Over at The Century Foundation‘s blog, Taking Note, Patrick Radden Keefe highlights five books that anyone who wants to dig into the DNA of the G.W. Bush era could use as a down payment on future penetrating exposes that we can expect once the incumbent office holders get back to baseball, ranching and oil-drilling.
Three of the books are high on my list — and two I have not read but will do so right away.
Here are Keefe’s big five, including America and the World: Conversations on the Future of American Foreign Policy that was sponsored in part by the New America Foundation/American Strategy Program which I direct as my day job:
THE DARK SIDE: The Inside Story of How the War on Terror turned into a War on our Ideals, by Jane Mayer. A definitive, harrowing narrative account of the development of torture as a tool in the war on terror, and the incremental series of legal obfuscations and outright lies that led to rendition, Guantanamo, and Abu Ghraib.
ANGLER: The Cheney Vice Presidency, by Barton Gellman. A terrific companion to Mayer’s book; Gellman exposes the extent to which Dick Cheney and David Addington sacrificed the constitution and the rule of law in their efforts to hijack American policy and reshape the office of the presidency.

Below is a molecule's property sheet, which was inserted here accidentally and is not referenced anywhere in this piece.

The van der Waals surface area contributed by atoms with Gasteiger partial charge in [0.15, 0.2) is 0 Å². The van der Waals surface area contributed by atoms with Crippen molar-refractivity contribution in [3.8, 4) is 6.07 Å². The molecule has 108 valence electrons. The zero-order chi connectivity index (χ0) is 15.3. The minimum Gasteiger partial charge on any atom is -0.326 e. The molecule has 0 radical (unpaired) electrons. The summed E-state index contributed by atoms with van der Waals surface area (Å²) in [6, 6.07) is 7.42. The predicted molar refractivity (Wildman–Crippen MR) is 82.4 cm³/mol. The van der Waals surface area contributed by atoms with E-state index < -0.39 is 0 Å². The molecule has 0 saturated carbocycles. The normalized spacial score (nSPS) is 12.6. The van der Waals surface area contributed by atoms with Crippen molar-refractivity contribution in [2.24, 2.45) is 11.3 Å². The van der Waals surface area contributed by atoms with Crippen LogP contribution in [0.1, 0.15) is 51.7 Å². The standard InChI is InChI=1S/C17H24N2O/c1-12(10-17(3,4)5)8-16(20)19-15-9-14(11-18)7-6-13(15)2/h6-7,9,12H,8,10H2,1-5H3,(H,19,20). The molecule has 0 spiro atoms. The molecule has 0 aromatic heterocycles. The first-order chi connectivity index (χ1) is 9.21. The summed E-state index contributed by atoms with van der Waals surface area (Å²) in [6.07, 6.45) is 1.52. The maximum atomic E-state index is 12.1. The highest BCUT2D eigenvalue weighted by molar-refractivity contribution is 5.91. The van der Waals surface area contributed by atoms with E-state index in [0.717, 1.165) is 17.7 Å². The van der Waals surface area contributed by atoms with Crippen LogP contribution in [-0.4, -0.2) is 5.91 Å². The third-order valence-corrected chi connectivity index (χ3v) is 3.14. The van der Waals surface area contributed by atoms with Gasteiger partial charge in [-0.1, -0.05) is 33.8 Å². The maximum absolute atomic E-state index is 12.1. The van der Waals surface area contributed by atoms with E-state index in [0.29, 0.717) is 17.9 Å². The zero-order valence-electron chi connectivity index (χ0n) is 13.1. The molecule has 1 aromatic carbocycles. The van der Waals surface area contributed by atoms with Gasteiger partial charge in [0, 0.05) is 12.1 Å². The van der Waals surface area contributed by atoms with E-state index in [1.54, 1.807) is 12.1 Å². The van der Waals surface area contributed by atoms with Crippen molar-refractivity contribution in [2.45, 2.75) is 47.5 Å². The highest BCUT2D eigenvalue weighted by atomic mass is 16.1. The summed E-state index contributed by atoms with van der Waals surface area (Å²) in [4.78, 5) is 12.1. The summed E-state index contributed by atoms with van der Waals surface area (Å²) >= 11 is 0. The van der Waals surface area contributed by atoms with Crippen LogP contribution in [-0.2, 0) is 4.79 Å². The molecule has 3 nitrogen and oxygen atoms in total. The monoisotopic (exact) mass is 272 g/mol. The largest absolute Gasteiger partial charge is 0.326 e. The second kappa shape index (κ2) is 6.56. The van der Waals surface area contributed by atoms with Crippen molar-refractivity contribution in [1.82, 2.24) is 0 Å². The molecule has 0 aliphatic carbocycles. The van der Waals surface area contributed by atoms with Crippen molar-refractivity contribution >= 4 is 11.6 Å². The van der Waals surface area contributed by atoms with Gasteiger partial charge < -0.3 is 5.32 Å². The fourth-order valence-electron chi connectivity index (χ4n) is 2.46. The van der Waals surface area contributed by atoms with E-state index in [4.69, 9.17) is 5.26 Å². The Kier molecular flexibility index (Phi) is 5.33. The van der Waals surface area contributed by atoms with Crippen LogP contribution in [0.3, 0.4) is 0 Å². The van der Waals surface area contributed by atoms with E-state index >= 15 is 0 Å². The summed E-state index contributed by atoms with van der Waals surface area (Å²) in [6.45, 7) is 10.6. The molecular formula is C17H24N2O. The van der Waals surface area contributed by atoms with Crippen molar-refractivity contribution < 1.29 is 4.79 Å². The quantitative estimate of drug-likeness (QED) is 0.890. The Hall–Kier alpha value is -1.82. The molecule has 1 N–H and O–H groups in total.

THE SHADOW FACTORY: The Ultra-Secret NSA From 9/11 to the Eavesdropping on America, by James Bamford. A long-awaited followup from the definitive chronicler of the National Security Agency. Bamford exposes not only the legal transgressions of America’s biggest and most powerful spy agency, but the dangerous inefficiency associated with monitoring innocent American citizens rather than pursuing terrorists.
THE FOREVER WAR, by Dexter Filkins. Filkins’ extraordinarily vivid and immediate account of the conflicts in Afghanistan and Iraq is not a polemic or analysis, but a lyrical act of witness, and a vital corrective to the sanitized, distant wars that Americans have been lulled into expecting.
AMERICA AND THE WORLD: Conversations on the Future of American Foreign Policy, by Zbigniew Brzezinski and Brent Scowcroft, moderated by David Ignatius. This penetrating and wide-ranging discussion between two lions of American foreign policy deals only in part with the many missteps of the Bush administration, but the erudition and common sense of Brzezinski and Scowcroft, and their careful evaluation of the nature of America’s national interest, amount to an implicit (and sometimes explicit) repudiation of the from-the-hip neoconservatism that has dominated America’s relationship with the world in recent years. More importantly, Brzezinski and Scowcroft look to the future, and the promise of a new foreign policy.
I still need to read James Bamford’s The Shadow Factory and Filkins’ The Forever War. We all should.
— Steve Clemons